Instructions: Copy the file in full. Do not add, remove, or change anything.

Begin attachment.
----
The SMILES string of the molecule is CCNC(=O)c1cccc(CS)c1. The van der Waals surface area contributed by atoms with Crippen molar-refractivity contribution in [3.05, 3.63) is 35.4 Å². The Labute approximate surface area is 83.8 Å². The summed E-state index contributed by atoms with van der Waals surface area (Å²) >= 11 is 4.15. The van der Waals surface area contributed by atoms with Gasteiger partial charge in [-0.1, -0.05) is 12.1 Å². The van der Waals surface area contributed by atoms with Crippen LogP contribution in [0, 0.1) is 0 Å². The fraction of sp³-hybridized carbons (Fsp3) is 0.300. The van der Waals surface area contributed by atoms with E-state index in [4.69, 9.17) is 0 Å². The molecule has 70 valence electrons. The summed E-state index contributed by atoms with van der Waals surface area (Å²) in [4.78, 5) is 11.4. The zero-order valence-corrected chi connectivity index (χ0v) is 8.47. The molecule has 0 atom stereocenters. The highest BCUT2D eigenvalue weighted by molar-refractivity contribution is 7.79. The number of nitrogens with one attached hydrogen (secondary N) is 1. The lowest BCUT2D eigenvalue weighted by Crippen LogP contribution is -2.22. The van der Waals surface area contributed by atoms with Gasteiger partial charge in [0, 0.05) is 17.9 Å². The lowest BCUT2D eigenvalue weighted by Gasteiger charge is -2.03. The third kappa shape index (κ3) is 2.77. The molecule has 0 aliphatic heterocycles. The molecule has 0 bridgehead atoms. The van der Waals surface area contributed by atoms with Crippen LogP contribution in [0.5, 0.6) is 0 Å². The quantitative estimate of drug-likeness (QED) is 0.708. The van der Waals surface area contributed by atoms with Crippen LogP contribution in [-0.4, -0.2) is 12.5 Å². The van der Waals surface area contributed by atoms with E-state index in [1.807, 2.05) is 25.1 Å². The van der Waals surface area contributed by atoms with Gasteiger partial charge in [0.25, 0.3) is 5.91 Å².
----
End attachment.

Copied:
The SMILES string of the molecule is CCNC(=O)c1cccc(CS)c1. The van der Waals surface area contributed by atoms with Crippen molar-refractivity contribution in [3.05, 3.63) is 35.4 Å². The Labute approximate surface area is 83.8 Å². The summed E-state index contributed by atoms with van der Waals surface area (Å²) >= 11 is 4.15. The van der Waals surface area contributed by atoms with Gasteiger partial charge in [-0.1, -0.05) is 12.1 Å². The van der Waals surface area contributed by atoms with Crippen LogP contribution in [0, 0.1) is 0 Å². The fraction of sp³-hybridized carbons (Fsp3) is 0.300. The van der Waals surface area contributed by atoms with E-state index in [4.69, 9.17) is 0 Å². The molecule has 70 valence electrons. The summed E-state index contributed by atoms with van der Waals surface area (Å²) in [4.78, 5) is 11.4. The zero-order valence-corrected chi connectivity index (χ0v) is 8.47. The molecule has 0 atom stereocenters. The highest BCUT2D eigenvalue weighted by molar-refractivity contribution is 7.79. The number of nitrogens with one attached hydrogen (secondary N) is 1. The lowest BCUT2D eigenvalue weighted by Crippen LogP contribution is -2.22. The van der Waals surface area contributed by atoms with Gasteiger partial charge in [0, 0.05) is 17.9 Å². The lowest BCUT2D eigenvalue weighted by Gasteiger charge is -2.03. The third kappa shape index (κ3) is 2.77. The molecule has 0 aliphatic heterocycles. The molecule has 0 bridgehead atoms. The van der Waals surface area contributed by atoms with Crippen LogP contribution in [0.5, 0.6) is 0 Å². The quantitative estimate of drug-likeness (QED) is 0.708. The van der Waals surface area contributed by atoms with Crippen LogP contribution in [-0.4, -0.2) is 12.5 Å². The van der Waals surface area contributed by atoms with E-state index in [1.807, 2.05) is 25.1 Å². The van der Waals surface area contributed by atoms with Gasteiger partial charge in [0.25, 0.3) is 5.91 Å².